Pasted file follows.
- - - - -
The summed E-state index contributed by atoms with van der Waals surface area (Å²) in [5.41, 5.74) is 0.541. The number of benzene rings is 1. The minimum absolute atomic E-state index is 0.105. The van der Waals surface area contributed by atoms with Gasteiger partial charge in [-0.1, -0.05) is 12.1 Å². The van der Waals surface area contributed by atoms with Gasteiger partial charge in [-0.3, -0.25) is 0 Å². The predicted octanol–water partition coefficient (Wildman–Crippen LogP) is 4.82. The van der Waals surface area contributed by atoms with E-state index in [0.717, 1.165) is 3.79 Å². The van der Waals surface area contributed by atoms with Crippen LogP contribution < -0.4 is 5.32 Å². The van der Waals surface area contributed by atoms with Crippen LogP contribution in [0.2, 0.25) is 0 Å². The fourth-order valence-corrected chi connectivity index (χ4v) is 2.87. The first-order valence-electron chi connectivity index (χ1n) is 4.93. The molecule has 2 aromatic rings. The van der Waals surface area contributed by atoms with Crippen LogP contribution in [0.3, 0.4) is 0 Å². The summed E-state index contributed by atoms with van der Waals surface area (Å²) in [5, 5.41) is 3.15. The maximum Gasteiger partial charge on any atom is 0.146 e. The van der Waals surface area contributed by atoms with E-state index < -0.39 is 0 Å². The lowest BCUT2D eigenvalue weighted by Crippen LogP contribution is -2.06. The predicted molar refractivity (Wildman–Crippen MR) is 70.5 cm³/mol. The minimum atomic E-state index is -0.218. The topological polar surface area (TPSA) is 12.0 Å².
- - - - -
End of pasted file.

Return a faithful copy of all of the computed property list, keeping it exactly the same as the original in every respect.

The summed E-state index contributed by atoms with van der Waals surface area (Å²) in [5.41, 5.74) is 0.541. The number of benzene rings is 1. The minimum absolute atomic E-state index is 0.105. The van der Waals surface area contributed by atoms with Gasteiger partial charge in [-0.1, -0.05) is 12.1 Å². The van der Waals surface area contributed by atoms with Gasteiger partial charge in [-0.3, -0.25) is 0 Å². The predicted octanol–water partition coefficient (Wildman–Crippen LogP) is 4.82. The van der Waals surface area contributed by atoms with E-state index in [0.717, 1.165) is 3.79 Å². The van der Waals surface area contributed by atoms with Crippen LogP contribution < -0.4 is 5.32 Å². The van der Waals surface area contributed by atoms with Crippen LogP contribution in [0.2, 0.25) is 0 Å². The fourth-order valence-corrected chi connectivity index (χ4v) is 2.87. The first-order valence-electron chi connectivity index (χ1n) is 4.93. The molecule has 2 aromatic rings. The van der Waals surface area contributed by atoms with Crippen LogP contribution in [0.3, 0.4) is 0 Å². The summed E-state index contributed by atoms with van der Waals surface area (Å²) in [5, 5.41) is 3.15. The maximum Gasteiger partial charge on any atom is 0.146 e. The van der Waals surface area contributed by atoms with E-state index < -0.39 is 0 Å². The lowest BCUT2D eigenvalue weighted by Crippen LogP contribution is -2.06. The predicted molar refractivity (Wildman–Crippen MR) is 70.5 cm³/mol. The minimum atomic E-state index is -0.218. The topological polar surface area (TPSA) is 12.0 Å².